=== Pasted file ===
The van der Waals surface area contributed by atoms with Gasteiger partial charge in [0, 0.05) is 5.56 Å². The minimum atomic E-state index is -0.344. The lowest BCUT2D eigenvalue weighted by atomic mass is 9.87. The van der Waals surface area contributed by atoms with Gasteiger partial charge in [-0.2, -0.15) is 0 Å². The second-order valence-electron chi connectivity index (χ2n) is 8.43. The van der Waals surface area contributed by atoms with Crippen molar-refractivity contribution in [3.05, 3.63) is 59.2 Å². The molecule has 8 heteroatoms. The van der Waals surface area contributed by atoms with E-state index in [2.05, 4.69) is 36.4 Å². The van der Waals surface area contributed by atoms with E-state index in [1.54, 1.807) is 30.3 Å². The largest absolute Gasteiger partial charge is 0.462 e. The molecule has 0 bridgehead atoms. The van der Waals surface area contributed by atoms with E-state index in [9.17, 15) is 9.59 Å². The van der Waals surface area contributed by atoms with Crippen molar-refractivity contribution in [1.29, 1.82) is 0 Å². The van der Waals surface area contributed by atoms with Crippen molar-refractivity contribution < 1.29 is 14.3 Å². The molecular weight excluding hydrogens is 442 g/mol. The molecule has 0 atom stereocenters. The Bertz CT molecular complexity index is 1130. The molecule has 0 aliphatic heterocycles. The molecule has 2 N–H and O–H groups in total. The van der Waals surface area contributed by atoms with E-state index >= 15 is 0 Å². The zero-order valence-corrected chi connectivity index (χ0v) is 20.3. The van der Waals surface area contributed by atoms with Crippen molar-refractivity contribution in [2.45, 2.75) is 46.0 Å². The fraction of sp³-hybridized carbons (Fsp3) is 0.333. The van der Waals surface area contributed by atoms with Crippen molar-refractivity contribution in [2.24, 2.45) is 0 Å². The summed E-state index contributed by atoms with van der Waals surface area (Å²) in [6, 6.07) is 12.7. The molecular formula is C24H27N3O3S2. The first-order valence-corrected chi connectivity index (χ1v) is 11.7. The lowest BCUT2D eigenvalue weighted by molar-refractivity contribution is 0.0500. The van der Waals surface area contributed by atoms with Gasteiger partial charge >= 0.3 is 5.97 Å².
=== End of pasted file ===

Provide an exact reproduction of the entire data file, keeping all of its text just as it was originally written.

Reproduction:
The van der Waals surface area contributed by atoms with Gasteiger partial charge in [0, 0.05) is 5.56 Å². The minimum atomic E-state index is -0.344. The lowest BCUT2D eigenvalue weighted by atomic mass is 9.87. The van der Waals surface area contributed by atoms with Gasteiger partial charge in [-0.2, -0.15) is 0 Å². The second-order valence-electron chi connectivity index (χ2n) is 8.43. The van der Waals surface area contributed by atoms with Crippen molar-refractivity contribution in [3.05, 3.63) is 59.2 Å². The molecule has 8 heteroatoms. The van der Waals surface area contributed by atoms with E-state index in [2.05, 4.69) is 36.4 Å². The van der Waals surface area contributed by atoms with E-state index in [1.54, 1.807) is 30.3 Å². The largest absolute Gasteiger partial charge is 0.462 e. The molecule has 0 bridgehead atoms. The van der Waals surface area contributed by atoms with E-state index in [9.17, 15) is 9.59 Å². The van der Waals surface area contributed by atoms with Crippen molar-refractivity contribution in [1.29, 1.82) is 0 Å². The van der Waals surface area contributed by atoms with Crippen molar-refractivity contribution < 1.29 is 14.3 Å². The molecular weight excluding hydrogens is 442 g/mol. The molecule has 0 atom stereocenters. The Bertz CT molecular complexity index is 1130. The molecule has 0 aliphatic heterocycles. The molecule has 2 N–H and O–H groups in total. The van der Waals surface area contributed by atoms with E-state index >= 15 is 0 Å². The zero-order valence-corrected chi connectivity index (χ0v) is 20.3. The van der Waals surface area contributed by atoms with Crippen molar-refractivity contribution in [2.45, 2.75) is 46.0 Å². The fraction of sp³-hybridized carbons (Fsp3) is 0.333. The van der Waals surface area contributed by atoms with Crippen molar-refractivity contribution in [2.24, 2.45) is 0 Å². The summed E-state index contributed by atoms with van der Waals surface area (Å²) in [6, 6.07) is 12.7. The molecular formula is C24H27N3O3S2. The first-order valence-corrected chi connectivity index (χ1v) is 11.7. The lowest BCUT2D eigenvalue weighted by molar-refractivity contribution is 0.0500. The van der Waals surface area contributed by atoms with Gasteiger partial charge >= 0.3 is 5.97 Å².